As the weather is cooling, Seattle Parks and Recreation would like to suggest some safe and fun ways to stay active and get outdoors this fall and winter. It is important to remember, however, that COVID-19 is still being transmitted in our city, so it’s still important to follow safety guidelines.
While parks are outdoors (and therefore safer than many indoor spaces), many of our more popular trails and parks see thousands of visitors a day, which requires that we work together to avoid spreading COVID-19 in these spaces.
Let us talk safety, and then we’ll get to the fun stuff!
- Always bring your mask
- Did you know that Green Lake is one of the most visited parks in the State of Washington year-round?
- If you are visiting a park, it is likely you will pass by many others. Wearing your mask not only keeps you safe, it keeps others around you safe as well, and helps everyone feel that parks are a safe place to visit.
- Gatherings must remain small.
- You may be thinking, “Since I can’t have my annual Oktoberfest party at my house, I’ll just have it at a park.” That is not a great idea. Outdoor gatherings, particularly those with eating and drinking, are places where COVID-19 spreads. Keep gatherings to groups of 5 and under, and make sure you wear your mask and give others plenty of space.
- The basics are still important.
- Stay home if you are sick, or if someone in your household is sick.
- Wash your hands frequently and bring along hand sanitizer if you can.
- Be mindful of others.
- Give folks a wide berth when passing.
- Being consistent in following these precautions will help give us all a sense of safety. It will also make a big difference for those who may be at high risk for the virus, but still need critical access to being outside and in nature.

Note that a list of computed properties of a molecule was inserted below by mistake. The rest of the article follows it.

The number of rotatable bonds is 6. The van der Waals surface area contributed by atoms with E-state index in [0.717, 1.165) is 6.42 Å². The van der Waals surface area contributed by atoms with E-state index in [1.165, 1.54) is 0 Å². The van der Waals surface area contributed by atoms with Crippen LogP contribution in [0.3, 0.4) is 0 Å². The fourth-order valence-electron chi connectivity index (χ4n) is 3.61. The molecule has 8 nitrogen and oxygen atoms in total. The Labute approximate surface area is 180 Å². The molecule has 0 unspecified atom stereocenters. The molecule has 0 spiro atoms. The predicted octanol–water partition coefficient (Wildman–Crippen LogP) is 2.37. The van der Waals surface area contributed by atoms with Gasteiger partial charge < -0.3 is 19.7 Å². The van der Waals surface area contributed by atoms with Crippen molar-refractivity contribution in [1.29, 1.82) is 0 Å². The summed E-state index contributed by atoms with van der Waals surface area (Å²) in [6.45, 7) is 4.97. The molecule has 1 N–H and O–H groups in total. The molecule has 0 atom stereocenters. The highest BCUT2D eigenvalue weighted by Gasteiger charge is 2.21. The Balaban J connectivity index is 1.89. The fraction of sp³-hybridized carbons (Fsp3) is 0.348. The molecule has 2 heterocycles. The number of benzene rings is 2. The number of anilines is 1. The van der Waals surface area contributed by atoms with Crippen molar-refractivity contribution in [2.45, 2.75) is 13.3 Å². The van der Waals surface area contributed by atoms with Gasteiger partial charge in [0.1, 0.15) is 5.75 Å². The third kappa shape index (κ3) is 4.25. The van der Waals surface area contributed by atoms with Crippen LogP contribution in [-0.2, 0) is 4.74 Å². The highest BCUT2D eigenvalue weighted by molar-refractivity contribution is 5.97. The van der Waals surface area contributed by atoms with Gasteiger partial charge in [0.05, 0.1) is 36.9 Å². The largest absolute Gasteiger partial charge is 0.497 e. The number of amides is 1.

So, this autumn, we are encouraging you to get outside. If we are smart and careful, we can enjoy the fall and winter months outdoors while keeping others safe.
We have made a few changes to our park amenities as the weather cools. Parking lots that had been closed at popular parks will reopen on October 19. Play areas reopened October 6. Outdoor adult fitness equipment reopened October 6. And Seward Park will allow for bike access again on October 12.
And remember, we have over 485 parks in Seattle. 485!!! We have even opened four new ones since the pandemic began.
Please spread out. We understand that Green Lake or Discovery Park may be your favorites and part of your routine, but this fall we encourage you to branch out and explore what SPR’s expansive network of other parks has to offer.
If you do choose to visit a more popular regional park, please do so during off hours. As a reminder, some of Seattle’s parks that have the most visitors include Green Lake, Alki, Seward, Discovery, Magnuson, Golden Gardens, Myrtle Edwards, and Lincoln parks.
You may be thinking, “Well those are the biggest, the others are all small pocket parks.” And you would be wrong! Westcrest Park is the third largest in our system, after Discovery and Magnuson. It is a beautiful park in the Delridge/White Center neighborhood.
Or maybe you are thinking that Seward, Discovery, and Lincoln parks all have beautiful forests, and you can’t find that elsewhere in the City. And you’d be wrong again! Madrona Park, Deadhorse Canyon, North Acres, and Interlaken are some of the many spaces where you can be under a canopy of trees and away from the crowds.
Take this fall and winter as an opportunity to challenge yourself to get outside and be physically active during our cooler months, and at the same time, do some exploring of the city you call home. Seattle has one of the largest park systems in the country. We also have neighborhood streets lined with beautiful trees.
At Seattle Parks and Recreation, we are taking responsibility for providing safe and open access to nature and our city’s parks as we make our way through this pandemic. We do that by cleaning restrooms more frequently, training our staff on safety protocols, and providing you with the info you need to be safe and keep others safe. We also do this work by monitoring activity our parks and responding should we see an uptick in COVID-19 cases, or a lack of safe behaviors in our open spaces.
So, get out, enjoy the outdoors, and be safe.